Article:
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The Ergogenic Effect of Long-term Use of High Dose Salbutamol.

Dickinson, John W., Molphy, John, Chester, Neil, Loosemore, Mike, Whyte, Greg (2014) The Ergogenic Effect of Long-term Use of High Dose Salbutamol. Clinical journal of sport medicine : official journal of the Canadian Academy of Sport Medicine, 24 (6). pp. 474-481. ISSN 1050-642X. (doi:10.1097/JSM.0000000000000076) (The full text of this publication is not currently available from this repository. You may be able to access a copy if URLs are provided) (KAR id:43898)

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Official URL
http://dx.doi.org/10.1097/JSM.0000000000000076

Abstract

OBJECTIVE

Investigate the effect of inhaling 1600 ?g salbutamol for 6 weeks on endurance, strength, and power performances.

DESIGN

Randomized double-blind, mixed-model repeated measures.

PARTICIPANTS

Sixteen male athletes (mean ± SD: age, 20.1 ± 1.6 years; height, 179.9 ± 8.2 cm; weight, 74.6 ± 9.1 kg).

INTERVENTIONS

Participants were assigned to either a placebo inhaler (PLA) or inhaled 1600 ?g salbutamol group (SAL). Over 6 weeks, participants inhaled PLA or SAL and completed 4 training sessions per week that focused on endurance, strength, and power.

MAIN OUTCOME MEASURES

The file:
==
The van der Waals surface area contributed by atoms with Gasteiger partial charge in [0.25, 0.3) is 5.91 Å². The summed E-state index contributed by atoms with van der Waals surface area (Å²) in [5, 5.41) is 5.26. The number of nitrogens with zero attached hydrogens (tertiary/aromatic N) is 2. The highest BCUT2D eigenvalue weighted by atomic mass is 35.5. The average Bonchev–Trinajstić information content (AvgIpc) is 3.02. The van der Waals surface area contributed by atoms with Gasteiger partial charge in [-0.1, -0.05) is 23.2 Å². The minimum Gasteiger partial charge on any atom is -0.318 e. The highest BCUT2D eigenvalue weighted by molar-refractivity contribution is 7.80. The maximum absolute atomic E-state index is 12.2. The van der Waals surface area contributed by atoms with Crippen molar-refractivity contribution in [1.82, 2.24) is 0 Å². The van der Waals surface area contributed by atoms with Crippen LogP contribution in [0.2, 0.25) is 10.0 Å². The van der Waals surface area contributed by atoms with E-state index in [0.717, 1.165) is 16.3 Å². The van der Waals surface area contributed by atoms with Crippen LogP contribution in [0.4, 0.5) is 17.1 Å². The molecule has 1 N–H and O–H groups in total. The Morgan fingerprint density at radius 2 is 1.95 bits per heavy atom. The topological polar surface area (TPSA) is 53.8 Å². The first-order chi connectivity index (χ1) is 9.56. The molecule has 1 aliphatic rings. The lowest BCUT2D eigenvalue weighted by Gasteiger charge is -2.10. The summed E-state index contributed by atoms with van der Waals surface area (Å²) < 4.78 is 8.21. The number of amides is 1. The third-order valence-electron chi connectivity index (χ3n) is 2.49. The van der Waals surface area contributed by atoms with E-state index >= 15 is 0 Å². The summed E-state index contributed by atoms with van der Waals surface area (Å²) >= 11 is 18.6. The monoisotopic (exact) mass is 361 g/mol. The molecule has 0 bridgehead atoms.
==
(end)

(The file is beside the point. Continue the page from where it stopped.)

Participants completed the assessments of peak oxygen consumption (V[Combining Dot Above]O2peak), 3-km time trial, vertical jump height, 1 repetition maximum (1RM) bench and leg press, and peak torque knee flexion and extension. Assessments were undertaken at baseline, week 3, and week 6.

RESULTS

Over the 6 weeks, PLA and SAL groups improved V[Combining Dot Above]O2peak (51.7 ± 4.7 vs 56.8 ± 7.1 mL·min·kg; 53.1 ± 6.1 vs 55.0 ± 6.7 mL·min·kg); 3-km running time trial (988.6 ± 194.6 vs 947.5 ± 155.5 seconds; 1040.4 ± 187.4 vs 1004.2 ± 199.4 seconds); 1RM bench press (65.7 ± 15.4 vs 70.3 ± 13.8 kg; 64.3 ± 14.0 vs 72.5 ± 15.3 kg); and leg press (250.0 ± 76.4 vs 282.5 ± 63.6 kg; 217.9 ± 54.0 vs 282.8 ± 51.9 kg). The SAL group did not improve significantly greater in any endurance or strength and power measure when compared with the PLA group.

CONCLUSIONS

Inhaling 1600 µg salbutamol daily over 6 weeks does not result in significant improvements in endurance, or strength and power performances.

CLINICAL RELEVANCE

Athletes using inhaled salbutamol to treat bronchoconstriction during exercise on a daily basis will not gain an advantage over nonasthmatic athletes not using inhaled salbutamol.

Item Type: Article
DOI/Identification number: 10.1097/JSM.0000000000000076
Subjects: R Medicine > RC Internal medicine > RC1200 Sports medicine
Divisions: Divisions > Division of Natural Sciences > School of Sport and Exercise Sciences
Depositing User: John Dickinson
Date Deposited: 27 Nov 2014 12:44 UTC
Last Modified: 16 Feb 2021 12:56 UTC
Resource URI: https://kar.kent.ac.uk/id/eprint/43898 (The current URI for this page, for reference purposes)
Dickinson, John W.: https://orcid.org/0000-0002-1824-7402
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